Mr. Buycaz’s chorus kicked off again. When I stood up and extended my hand to officially take leave, Omir pulled me into a bear hug and kissed me four times on each cheek. I waved good-bye to his Uncle. He was skipping the hookah cord and chanting all sorts of gibberish, of which I could only understand the name of his newest cash cow.
I went to my room and logged on. I opened a Word document and started my copy. I plugged in my headphones and started down my list of contacts. I got through to an old university roommate who was a sub-sub-editor at the New York Times. “Yo Paul, I’m in the armpit of Turkey at the shoe factory, yes the press conference-shoe, yep, the one Bush dodged… selling like hot-cakes…. it’s pure economic proof of the political unrest to come, these sales are a global forecast, everyone that ordered the shoe is an anti-US sympathizer, more than 200 000 overnight…”
Paul said to send it through. I contacted an ex-girlfriend at Reuters who also wanted the story. I covered my contacts in the UK, Canada, Australia, and even India. All told, if they all accepted, I’d be looking at over six grand for 1200 words and a couple of photos. Not including the original commission from SIGE. It was impossible to sleep. I worked all night and felt great. The next morning, I checked my camera gear and went down to breakfast. Mehmet was standing outside my door smoking.
“Sleep well sir?”
“Not much, and you?”
“Sleep very very well, sleep with Suluova girl. She teach the local wrestling, very good sir.”
“Is the car ready?”
“Clean and ready sir.”
We arrived at the BuyCanShoe.com headquarters. Omir met me in the parking lot with more hugs and kisses. I told Mehmet to stay by the car. Omir told me his Uncle would not be joining us, as it was all hands on deck in the plant. He also informed me that sales orders had jumped to 900 000 pairs overnight and they had hired 20 new workers. I congratulated him and then he offered me a job running his international advertising department, I pretended to not take the offer seriously. A few minutes later, Omir showed me into a showroom. I took photos for about two hours. Omir produced the secretary, with veiled, striking, deep eyes. I took some photos of her standing on the American flag with the Bush shoe, a photo I knew I could never use, at least not in a newspaper. Just before lunch, we wrapped up. The secretary hovered away. Omir hugged and kissed me good-bye, and Mehmet drove me back to the hotel.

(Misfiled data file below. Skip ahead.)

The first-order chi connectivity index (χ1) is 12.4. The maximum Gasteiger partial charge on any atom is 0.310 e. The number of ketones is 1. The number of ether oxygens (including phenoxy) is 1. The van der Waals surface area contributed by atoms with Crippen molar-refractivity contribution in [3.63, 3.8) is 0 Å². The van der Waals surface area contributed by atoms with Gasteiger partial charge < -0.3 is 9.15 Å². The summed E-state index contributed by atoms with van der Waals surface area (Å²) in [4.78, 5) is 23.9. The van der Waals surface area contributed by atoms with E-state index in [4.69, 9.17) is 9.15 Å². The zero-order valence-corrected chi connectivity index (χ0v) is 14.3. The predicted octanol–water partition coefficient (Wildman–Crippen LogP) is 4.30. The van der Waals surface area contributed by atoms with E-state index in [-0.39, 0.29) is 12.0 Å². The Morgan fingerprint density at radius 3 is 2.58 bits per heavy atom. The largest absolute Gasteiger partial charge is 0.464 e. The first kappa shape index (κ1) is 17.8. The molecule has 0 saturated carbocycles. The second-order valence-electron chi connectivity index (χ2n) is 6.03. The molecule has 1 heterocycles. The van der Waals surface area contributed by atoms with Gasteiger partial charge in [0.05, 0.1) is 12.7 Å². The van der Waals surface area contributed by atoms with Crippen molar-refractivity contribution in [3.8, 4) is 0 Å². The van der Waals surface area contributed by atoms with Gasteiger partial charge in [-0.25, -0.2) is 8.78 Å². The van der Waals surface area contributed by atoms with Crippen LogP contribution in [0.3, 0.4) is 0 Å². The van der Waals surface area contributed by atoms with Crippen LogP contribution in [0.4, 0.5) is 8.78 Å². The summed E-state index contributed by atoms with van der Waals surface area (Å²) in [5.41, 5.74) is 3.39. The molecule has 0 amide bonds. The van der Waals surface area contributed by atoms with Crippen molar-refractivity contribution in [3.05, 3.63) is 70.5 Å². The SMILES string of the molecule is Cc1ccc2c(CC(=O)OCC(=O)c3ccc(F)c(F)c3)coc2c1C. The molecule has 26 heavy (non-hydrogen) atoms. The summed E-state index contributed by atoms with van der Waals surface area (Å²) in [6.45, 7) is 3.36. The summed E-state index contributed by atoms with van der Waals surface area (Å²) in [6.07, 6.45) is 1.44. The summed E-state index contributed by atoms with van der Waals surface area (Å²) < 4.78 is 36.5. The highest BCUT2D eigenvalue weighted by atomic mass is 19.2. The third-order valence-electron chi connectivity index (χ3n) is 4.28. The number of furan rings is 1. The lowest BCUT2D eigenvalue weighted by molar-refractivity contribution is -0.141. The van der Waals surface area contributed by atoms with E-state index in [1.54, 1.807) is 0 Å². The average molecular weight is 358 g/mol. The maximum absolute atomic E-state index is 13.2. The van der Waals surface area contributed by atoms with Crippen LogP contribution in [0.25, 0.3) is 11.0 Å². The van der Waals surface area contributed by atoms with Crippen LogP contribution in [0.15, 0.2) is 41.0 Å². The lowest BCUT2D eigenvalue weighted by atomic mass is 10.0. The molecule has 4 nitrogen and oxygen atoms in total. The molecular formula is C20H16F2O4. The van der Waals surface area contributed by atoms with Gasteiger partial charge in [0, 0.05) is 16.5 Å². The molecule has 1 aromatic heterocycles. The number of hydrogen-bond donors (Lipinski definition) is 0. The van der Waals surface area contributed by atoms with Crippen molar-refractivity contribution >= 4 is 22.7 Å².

I went straight to my room and started uploading the photos. After a shower and a couple of hours typing, I submitted my final copy and a selection of the best photos. I was over the moon and went down to the lobby to celebrate with a massive meal. After my second beer, the receptionist brought a phone over. It was Paul.
“What the fuck are you trying to do to me?”
“What are you on about?” I asked.
“Did you forget where I am? Who I work for? They almost canned me for plugging this drivel. They have submitted the text to The Feds. They want a list of all the buyers.”
“But it’s true, all true.”
“I don’t care what it is. My boss is on the phone to the CIA. This is a national security issue. We can’t run this story. We can’t help terrorists sell shoes. If I were you, I’d get the fuck out of there fast, and don’t call me for a while.”
“But they are not terrorists… they are just buying shoes.”
He hung up. I stared at my beer. Two seconds later, the Ex from Reuters called. Same story. “We can’t help terrorists sell shoes.” No debate. I threw the phone on the sofa. I walked over to the window and lit a cigarette. I looked out at the hotel pool. It was cracked and had no water.